Healthcare Authentication Problem
Authentication is the function of determining if you are, who you say you are. Strict authentication is performed by many companies when setting up your private accounts, such as banks when they ask you for picture ID, a copy of a phone bill or a tax return. The problem with the absence of authentication of Medicare and Medicaid patients in the United States is what has created a massive healthcare fraud amounting to $120 Billion in 2015, as stated by Attorney General Eric Holder. A Medicare / Medicaid patient has issued a plain card with the patient’s name and identity printed on the card. There is no authentication mechanism, no picture, no check of other IDs, no encryption or no biometric technology. Anyone family member of the same sex can use another one’s card and obtain healthcare services. This brings up another problem in that the defrauding patient’s encounter, diagnosis, medications and lab results wind up in the real patient’s medical record! So the lack of proper patient authentication leads to the potential of massive fraud and placement of false information into the wrong medical record.
Healthcare Identity Problem
In many countries throughout the world, identity management is a significant problem that prevents the proper access to a patient’s medical information that may be scattered throughout numerous healthcare facilities, hospitals, clinics, labs, doctor’s offices, etc. Now that medical records are digital and a patient will have a different identity (ID) or medical record number (MRN) at each of these touch points, having accurate access to each of these is a problem. Think about how many healthcare facilities you have been to in your life, do you have access to all of your medical records? So interoperability or the ability for each of these different software systems to talk and communicate that information is at a loss right now.
The status regarding identity theft has been a significant problem across all industries. “The latest account from the Identity Theft Resource Center (ITRC) reports that there has been a total of 641 data breaches recorded through November 3, 2015, and that nearly 176 million records have been exposed. The annual total includes 21.5 million records exposed in the attack on the U.S. Office of Personnel Management (OPM) in June and 78.8 million healthcare customer records exposed at Anthem in February.”(Source: 247 Wallist | By Paul Ausick November 5, 2015)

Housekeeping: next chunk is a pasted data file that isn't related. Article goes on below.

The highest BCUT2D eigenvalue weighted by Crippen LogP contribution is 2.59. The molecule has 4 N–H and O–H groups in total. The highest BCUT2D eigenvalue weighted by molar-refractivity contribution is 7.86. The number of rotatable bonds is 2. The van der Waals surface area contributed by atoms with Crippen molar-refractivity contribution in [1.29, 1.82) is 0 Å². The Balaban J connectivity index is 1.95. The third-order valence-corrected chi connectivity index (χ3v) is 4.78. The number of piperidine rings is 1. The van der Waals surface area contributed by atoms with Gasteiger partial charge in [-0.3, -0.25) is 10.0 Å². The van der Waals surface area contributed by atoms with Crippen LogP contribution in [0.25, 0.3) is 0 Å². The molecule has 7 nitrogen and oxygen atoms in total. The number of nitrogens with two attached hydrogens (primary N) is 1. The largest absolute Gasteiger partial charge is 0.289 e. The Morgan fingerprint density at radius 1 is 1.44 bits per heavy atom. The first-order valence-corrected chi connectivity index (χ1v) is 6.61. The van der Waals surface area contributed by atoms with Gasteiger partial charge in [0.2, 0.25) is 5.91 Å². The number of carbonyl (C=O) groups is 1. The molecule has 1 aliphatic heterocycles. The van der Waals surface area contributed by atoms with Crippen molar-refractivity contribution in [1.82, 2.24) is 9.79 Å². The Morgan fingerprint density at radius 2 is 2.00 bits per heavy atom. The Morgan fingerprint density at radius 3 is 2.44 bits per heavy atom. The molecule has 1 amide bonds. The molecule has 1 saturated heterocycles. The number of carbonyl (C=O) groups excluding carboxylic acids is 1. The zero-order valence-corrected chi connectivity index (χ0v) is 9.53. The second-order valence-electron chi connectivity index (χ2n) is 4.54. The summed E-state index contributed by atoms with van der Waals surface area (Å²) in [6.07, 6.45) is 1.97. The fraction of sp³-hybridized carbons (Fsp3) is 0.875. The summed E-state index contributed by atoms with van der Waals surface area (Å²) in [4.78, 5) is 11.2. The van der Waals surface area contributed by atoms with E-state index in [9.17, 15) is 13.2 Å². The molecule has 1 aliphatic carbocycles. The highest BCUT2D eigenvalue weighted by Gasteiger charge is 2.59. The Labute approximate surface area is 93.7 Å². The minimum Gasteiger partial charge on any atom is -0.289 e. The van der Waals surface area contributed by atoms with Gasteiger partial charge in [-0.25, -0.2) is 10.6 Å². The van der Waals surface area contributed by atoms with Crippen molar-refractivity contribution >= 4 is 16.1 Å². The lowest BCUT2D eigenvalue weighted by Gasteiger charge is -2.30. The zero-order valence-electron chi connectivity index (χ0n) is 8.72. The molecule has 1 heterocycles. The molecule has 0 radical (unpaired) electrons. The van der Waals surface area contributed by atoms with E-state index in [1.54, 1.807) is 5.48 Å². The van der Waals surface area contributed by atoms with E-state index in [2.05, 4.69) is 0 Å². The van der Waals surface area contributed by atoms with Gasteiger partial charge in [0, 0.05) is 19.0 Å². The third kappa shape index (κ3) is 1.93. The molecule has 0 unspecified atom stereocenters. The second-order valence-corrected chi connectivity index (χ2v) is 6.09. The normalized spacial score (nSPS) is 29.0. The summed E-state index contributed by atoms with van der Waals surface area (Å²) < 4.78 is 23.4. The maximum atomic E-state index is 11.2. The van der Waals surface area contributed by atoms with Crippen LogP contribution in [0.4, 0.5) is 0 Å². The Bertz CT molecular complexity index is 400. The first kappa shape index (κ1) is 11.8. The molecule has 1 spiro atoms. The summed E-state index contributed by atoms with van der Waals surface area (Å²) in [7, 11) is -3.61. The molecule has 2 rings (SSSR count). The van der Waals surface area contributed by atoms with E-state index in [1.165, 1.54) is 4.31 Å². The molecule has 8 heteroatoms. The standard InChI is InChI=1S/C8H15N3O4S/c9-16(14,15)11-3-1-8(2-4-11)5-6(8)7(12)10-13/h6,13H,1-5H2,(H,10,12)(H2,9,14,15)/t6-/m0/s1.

Identity theft in healthcare has been a very big problem. In 2015, there were more than 150 million medical identities stolen from insurance companies and hospitals. The hackers find greater rewards for stealing medical identities over credit card numbers. A credit card can be canceled with a single phone call, whereas a medical identity usually encompassed private personal information including SSN which allows the criminals the opportunity to take out fake credit card accounts in your name. A stolen medical identity can be so painful for the victim that it may cost up to $15,000 and 18 months to clear it up. Meanwhile, medical institutions do not want to change back erroneous information or billings that were done falsely in your name! Your FICA score can take a big hit and you are left wondering which way to turn. Needless-to-say, protecting your medical identity is one of the most important functions that anyone involved in delivering medical care must secure.
Most recently a significant data breach occurred exposing 143 million consumers in the United States, the Equifax breach. Attackers got their hands on names, Social Security numbers, birth dates, addresses, some driver’s license numbers, and about 209,000 credit card numbers. This massive breach occurred to one of the most respected credit reporting agencies, Equifax! Source: Wired Magazine. Does this mean that Equifax had not encrypted their database information? It is so significant that the US Government is thinking about re-issuing a new identity to replace the SSN system.
Authentication is the process of determining that you are really you. The security standards for securely authorizing your identity is called “multi-factor” authentication. Currently, 2-factor authentication has gained much recognition as a security standard. The multiple factors to consider are:
1) what do you have (a security token, smart card, smartphone chipcard) 2) what do you know ( a PIN, password, security question) 3) what you are (fingerprint, biometric or DNA)
Our Nimbus-Key System is on the Amazon Cloud where we issue every person a global identifier which gets encrypted and output as a QR code. We use this as a printed or digital id on your smartphone or NFC card. We manage all your other identities across your medical spectrum, digital health, genomic health, and insurance information. We then register your Nimbus-Key Identity on the Ethereum Blockchain.
We are preparing for an ICO (initial coin offering) from our Switzerland subsidiary Nimbus-T Global GmbH being formed. You can get more info at Nimbus-T.io
Our Nimbus-T token will be used to pay for securely managing your identity and authentication. You are in full control of your identity and access to other systems.